Eliminating Pediatric-Subpopulation Designation
To avoid this situation, FDA explains that it no longer intends to grant Pediatric-Subpopulation Designation. 15 According to the draft guidance, because congressionally enacted programs such as PREA have been effective in promoting pediatric drug development, FDA believes that Pediatric Subpopulation Designation is no longer necessary for achieving this end. 16 Accordingly, if a sponsor requests orphan drug designation for a pediatric subpopulation of a common disease, even if the pediatric subpopulation prevalence is below 200,000, FDA will only grant orphan drug designation to that pediatric subpopulation if one of two circumstances exist:
• The disease in the pediatric population constitutes a valid orphan subset, and the drug meets all the other criteria for orphan designation. The Orphan Drug regulations define the term “orphan subset” to mean “use of the drug in a subset of persons with a non-rare disease or condition … [where] use of the drug outside of that subset (in the remaining persons with the non-rare disease or condition) would be inappropriate owing to some property(ies) of the drug, for example, drug toxicity, mechanism of action, or previous clinical experience with the drug.” 17 In the draft guidance, the Agency notes that a sponsor requesting an orphan designation in this context would need to demonstrate that affected individuals outside the orphan subset would not be appropriate candidates for the drug. 18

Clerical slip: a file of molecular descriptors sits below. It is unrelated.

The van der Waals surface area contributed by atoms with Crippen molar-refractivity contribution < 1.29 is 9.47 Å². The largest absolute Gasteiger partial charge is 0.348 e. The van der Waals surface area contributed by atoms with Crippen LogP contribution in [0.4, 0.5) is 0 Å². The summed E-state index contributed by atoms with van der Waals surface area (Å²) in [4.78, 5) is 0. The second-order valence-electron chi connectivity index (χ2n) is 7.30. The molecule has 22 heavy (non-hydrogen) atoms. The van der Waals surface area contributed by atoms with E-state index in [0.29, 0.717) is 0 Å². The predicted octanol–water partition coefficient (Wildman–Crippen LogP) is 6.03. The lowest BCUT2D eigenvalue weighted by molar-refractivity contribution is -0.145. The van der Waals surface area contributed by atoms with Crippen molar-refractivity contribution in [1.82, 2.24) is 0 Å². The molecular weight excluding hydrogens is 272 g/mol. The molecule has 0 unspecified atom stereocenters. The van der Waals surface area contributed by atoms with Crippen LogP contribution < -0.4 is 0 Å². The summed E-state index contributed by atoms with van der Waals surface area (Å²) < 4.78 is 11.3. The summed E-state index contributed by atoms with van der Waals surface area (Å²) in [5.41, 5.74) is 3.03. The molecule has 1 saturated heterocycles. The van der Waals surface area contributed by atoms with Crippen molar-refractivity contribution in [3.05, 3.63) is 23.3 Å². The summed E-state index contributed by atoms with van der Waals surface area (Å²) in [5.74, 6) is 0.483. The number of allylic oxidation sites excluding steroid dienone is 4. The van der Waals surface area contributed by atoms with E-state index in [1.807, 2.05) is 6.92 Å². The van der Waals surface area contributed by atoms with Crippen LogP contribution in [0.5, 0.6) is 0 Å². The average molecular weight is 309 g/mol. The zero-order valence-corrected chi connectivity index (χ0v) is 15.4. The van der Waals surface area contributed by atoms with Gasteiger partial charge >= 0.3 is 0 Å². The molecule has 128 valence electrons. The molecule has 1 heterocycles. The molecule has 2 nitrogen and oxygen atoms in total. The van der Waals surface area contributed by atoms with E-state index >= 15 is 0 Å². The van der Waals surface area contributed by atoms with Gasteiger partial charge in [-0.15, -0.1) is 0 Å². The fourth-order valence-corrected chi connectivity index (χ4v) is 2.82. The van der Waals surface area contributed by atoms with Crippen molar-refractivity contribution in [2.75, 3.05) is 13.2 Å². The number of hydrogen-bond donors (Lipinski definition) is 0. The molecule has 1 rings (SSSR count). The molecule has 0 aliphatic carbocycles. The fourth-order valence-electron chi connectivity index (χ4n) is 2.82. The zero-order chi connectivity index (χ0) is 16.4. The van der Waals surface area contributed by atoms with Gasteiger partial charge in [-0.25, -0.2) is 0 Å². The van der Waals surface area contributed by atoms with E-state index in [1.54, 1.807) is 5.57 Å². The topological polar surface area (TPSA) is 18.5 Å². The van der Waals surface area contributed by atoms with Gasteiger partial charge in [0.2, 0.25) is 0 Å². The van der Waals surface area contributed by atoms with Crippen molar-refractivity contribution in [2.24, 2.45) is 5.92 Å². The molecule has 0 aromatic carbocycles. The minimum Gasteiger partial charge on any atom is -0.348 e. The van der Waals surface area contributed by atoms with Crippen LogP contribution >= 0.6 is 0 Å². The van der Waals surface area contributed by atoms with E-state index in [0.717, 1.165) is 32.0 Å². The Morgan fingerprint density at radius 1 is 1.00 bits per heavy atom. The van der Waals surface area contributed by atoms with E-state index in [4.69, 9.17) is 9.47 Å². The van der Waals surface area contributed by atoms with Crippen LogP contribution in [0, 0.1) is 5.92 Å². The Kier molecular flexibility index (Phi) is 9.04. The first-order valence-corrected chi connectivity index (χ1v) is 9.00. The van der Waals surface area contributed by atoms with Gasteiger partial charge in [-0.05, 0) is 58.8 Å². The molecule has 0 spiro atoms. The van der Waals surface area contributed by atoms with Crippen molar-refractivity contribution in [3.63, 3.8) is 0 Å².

• The sponsor can adequately demonstrate that the disease in the pediatric subpopulation is a different disease from the disease in the adult population, and the drug meets all other criteria for orphan designation. The Agency notes in the draft guidance that a sponsor seeking orphan designation in this manner may need to provide evidence distinguishing the pediatric disease from the adult form, and that such evidence may include efficacy results that, as a scientific matter, cannot be extrapolated to pediatric populations.19
In the Federal Register notice announcing the availability of the draft guidance, FDA indicated that it does not intend to implement this policy until the draft guidance is finalized, and in the interim, FDA will refrain from issuing final decisions on requests for Pediatric-Subpopulation Designation. If FDA ultimately finalizes this guidance in substantially its current form, sponsors of drugs intended to treat common diseases may be required to revise their existing pediatric study plans to either incorporate PREA requirements or to generate the evidence required for FDA to grant orphan designation to a pediatric subpopulation as discussed in the draft guidance.
The new policy, if and when enacted, could eliminate orphan drug designation and exclusivity for certain drugs that are effective not just in a rare disease or condition, but also in a more common disease or condition. FDA has historically supported granting orphan drug status to drugs for rare diseases or conditions even if they are also effective in one or more common diseases or conditions as a way to incentivize development and approval of therapies for the rare disease or condition. However, this policy has come under criticism recently by individuals who argue that it may have the negative effect of blocking generic competition and causing higher drug prices for widely used blockbuster drugs.20
Parties interested in submitting comments to FDA on the draft guidance are advised to do so by March 19, 2018, to ensure that FDA considers those comments prior to preparing the final version of the guidance.